I’d never knowingly read one of Schelly’s essays before, though that’s mostly because I never got much of an opportunity to read Alter Ego where a lot of his essays were published. Over the course of The Bill Schelly Reader, Schelly dives into the early stages of comic fandom in the 1960’s, exploring the emergence of fanzines and the very first conventions. His essays are deep and incredibly interesting for those of us who want to learn more. A lot of the information that Schelly presents, while by no means the definitive history, paints enough of a picture so that you grasp what those days were like for fans. Remember this was long before any websites or even widely published magazine like Wizard, and so fanzines often had circulation numbers running at less than a thousand issues – and were put together by folks who also had other jobs (not unlike a lot of comics websites, but we don’t need to worry about publishing, printing and distribution of our content).

The essays run an average of ten pages or so each with a lot of additional images that add flavour to the text, and it’s amazing how much info Schelly crams into each one. There’s the odd moment where I found my interest waning, but for the most part the book held my attention from cover to cover (though I’d only read an essay or two a night).

If you’re at all curious about the early days of comic fandom, then I’d highly suggest you take a look at this book. Schelly’s literary work often goes out of print (well, as far as I know from my fifteen minutes of research, anyway), and then inevitably the prices spike. Grab this one if you’re at all interested.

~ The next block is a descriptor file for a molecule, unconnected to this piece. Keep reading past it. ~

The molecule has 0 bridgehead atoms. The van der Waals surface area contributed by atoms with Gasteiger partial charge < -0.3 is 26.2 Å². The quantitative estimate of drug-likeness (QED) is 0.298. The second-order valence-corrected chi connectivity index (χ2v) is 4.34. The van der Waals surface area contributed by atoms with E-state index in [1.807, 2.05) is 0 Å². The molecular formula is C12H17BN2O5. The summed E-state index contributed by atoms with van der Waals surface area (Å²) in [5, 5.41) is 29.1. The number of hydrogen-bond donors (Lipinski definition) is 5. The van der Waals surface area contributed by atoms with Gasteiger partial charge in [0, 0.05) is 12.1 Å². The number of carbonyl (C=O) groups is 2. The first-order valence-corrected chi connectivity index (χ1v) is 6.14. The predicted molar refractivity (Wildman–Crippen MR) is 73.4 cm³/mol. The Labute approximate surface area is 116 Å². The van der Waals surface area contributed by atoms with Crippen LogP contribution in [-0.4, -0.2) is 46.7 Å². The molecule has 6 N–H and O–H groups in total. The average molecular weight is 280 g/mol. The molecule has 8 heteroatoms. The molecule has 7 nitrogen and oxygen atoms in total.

Join us next week when we look at something else that is, for whatever reason, Underrated.

Review: Shadowman #2

Shadowman #2

The hellscape known as the Deadside has pried open a doorway to Earth in Enoch, Arizona in Shadowman #2! And our only chance at survival against the awakening desert beasts is Shadowman.

It’s often the smaller details that really impress me about a comic, things standing out that I generally wouldn’t pay attention to. In this case, that’s the recap page. Now, I’m always in favor of a recap page partly because I’m old and like a reminder, but also because it serves as an introduction to the story for new readers. Shadowman #2‘s recap page is in the form of Baron Samedi regaling us about the previous issue, and I found it funnier than it probably should be.

Shadowman #2 continues the pattern set in the first issue of having a complete story within the comic, minus a lingering hint of something else that hovers in the background. If I was a poetic person, I’d find a way to leave you with the idea that there was a hint of the ethereal evil laying just out of reach, but I’m not (no matter how much I try to be), so instead I’ll just flat out say it.

Written by Cullen Bunn, with art by the incredible Jon Davis-Hunt and colours by Jordie Bellair, this issue has Shadowman stepping away from New Orleans into the Arizona desert to confront a bloody disgusting looking demon. It’s about as horrifying as my cat is adorable (an unusual statement, yes, but he’s currently sat next to me with a paw on my hand trying to get scritches). I can’t pinpoint what it is about this issue, but it’s an absolute beast. Bunn’s story about a demon gathering followers for his nefarious scheme, Shadowman’s uneasy relationship with Baron Samedi… Davis-Hunt and Bellaire are spectacular in the book as the scene shifts from our world to the Deadside and back frequently, often from one panel to the next, and the pair show you the shift in a way that you can’t mistake.

Davis-Hunt’s artwork is brilliant on its own, but his heavy inks are given spectacular life by Jordie Bellaire‘s use of colour, who contributes an underrated and unstated character to the pages. But it’s Bunn’s writing that really adds the cherry to an already fantastic comic. I never expected Shadowman to feature in one of my most anticipated series this year, but I am so happy to have been proven wrong.